After looking at this question I think you;ve got it wrong. If you read the question for 3a it says The four numbers on the spinner are equally likely. They are also all different.

So therefore they spinner can't have 7,7,1 and 1 configuration.

I thinkt the spinner should look something like this....

http://img392.imageshack.us/img392/1892/circleqw8.png

Would you agree?
• Dec 10th 2008, 11:27 PM
mr fantastic
Quote:

Originally Posted by kurdupel
Hi,

After looking at this question I think you;ve got it wrong. If you read the question for 3a it says The four numbers on the spinner are equally likely. They are also all different.

So therefore they spinner can't have 7,7,1 and 1 configuration.

I thinkt the spinner should look something like this....

http://img392.imageshack.us/img392/1892/circleqw8.png

Would you agree?

Your spinner fails to address most of the criteria ..... eg. Two spins of your proposed spinner cannot give 14 .....

Read my post again - carefully. I never said or suggested that there were two 1's and two 7's .......

Note: If there's one 1, it's possible to spin twice and get 1 twice .....
• Dec 11th 2008, 02:06 AM
kurdupel
- Thanks...

I looked at all the requirements and this one seems to fit the best for 3a..don't know if its correct though...

http://img139.imageshack.us/img139/9808/23693019jv2.png
• Dec 11th 2008, 02:36 AM
kurdupel
- For 3b I worked it this way (still I'm not sure)...never been confident with my mathematics.

-largest number you get in 2 spins of this spinner is one.
Therefore If I get it twice the sum is 1, if I get it once it is 0.5
-If you spin the spinner twice and add, you get a sum of one about a quarter of the time.
Therefore If I get it twice the sum is one a quarter of the time (0.25), therefore once is half that…0.125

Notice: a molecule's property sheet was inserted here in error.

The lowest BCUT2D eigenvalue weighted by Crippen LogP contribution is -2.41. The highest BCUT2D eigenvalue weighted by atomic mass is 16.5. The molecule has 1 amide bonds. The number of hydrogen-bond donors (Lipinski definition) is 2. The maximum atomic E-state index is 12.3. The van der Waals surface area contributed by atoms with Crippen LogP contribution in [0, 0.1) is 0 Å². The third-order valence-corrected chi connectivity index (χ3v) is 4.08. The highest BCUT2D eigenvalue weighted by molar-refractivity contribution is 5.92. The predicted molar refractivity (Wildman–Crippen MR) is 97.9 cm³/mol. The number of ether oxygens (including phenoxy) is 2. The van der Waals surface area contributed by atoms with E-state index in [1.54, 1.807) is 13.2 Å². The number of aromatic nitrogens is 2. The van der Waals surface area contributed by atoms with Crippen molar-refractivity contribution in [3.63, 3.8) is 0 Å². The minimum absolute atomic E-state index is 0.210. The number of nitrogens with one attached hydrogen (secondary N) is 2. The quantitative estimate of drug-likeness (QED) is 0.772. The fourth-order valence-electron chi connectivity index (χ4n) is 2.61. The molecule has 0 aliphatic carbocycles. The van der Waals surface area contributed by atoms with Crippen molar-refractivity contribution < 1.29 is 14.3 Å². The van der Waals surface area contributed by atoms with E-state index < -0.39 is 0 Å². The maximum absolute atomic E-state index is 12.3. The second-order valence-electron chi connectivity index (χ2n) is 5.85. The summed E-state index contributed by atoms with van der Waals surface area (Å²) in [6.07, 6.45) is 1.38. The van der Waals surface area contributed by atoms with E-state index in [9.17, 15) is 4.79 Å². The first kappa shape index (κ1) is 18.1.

- sum of 3 numbers on the spinner is one.
To get the rest I simply added 0.125 and 0.5 to get 0.625 and subtracted this from 1 to get 0.375.

TO DRAW THE EQUIVALENT SPINNER I MULTIPLIED THE VALUES….0.5, 0.125 and 0.375 by 360 degrees (spinner).
0.5 × 360 = 180 degrees.
0.125 × 360 = 45 degrees.
0.375 × 360 = 135 degrees,

http://img377.imageshack.us/img377/9541/10741470kr9.png
• Jan 5th 2009, 10:04 PM
kurdupel
SpinnerProblem
- Hi I am having trouble with a spinner problem..I think I've worked it out I just need a Math whiz to see that I am right (or wrong)?

Thanks..

Problem 1 Spinner

http://img139.imageshack.us/img139/9808/23693019jv2.png

Problem 2 Spinner

-largest number you get in 2 spins of this spinner is one.
Therefore If I get it twice the sum is 1, if I get it once it is 0.5
-If you spin the spinner twice and add, you get a sum of one about a quarter of the time.
Therefore If I get it twice the sum is one a quarter of the time (0.25), therefore once is half that…0.125
- sum of 3 numbers on the spinner is one.
To get the rest I simply added 0.125 and 0.5 to get 0.625 and subtracted this from 1 to get 0.375.

TO DRAW THE EQUIVALENT SPINNER I MULTIPLIED THE VALUES….0.5, 0.125 and 0.375 by 360 degrees (spinner).
0.5 × 360 = 180 degrees.
0.125 × 360 = 45 degrees.
0.375 × 360 = 135 degrees,

http://img377.imageshack.us/img377/9541/10741470kr9.png

Thanks.
• Jan 9th 2009, 03:54 AM
mr fantastic
I would formally and publicly like to express my appreciation of the professionalism and respect shown by Moderator Stapel (Liz) at another Forum that the OP copied and pasted posts from this thread into.

And to Constatine11, who's fine hand I detect in all this.

Thankyou both.

Since the OP deleted all his/her posts in this thread, and in light of other information, I have drawn the conclusion that the OP was attempting academic fraud. This thread is closed.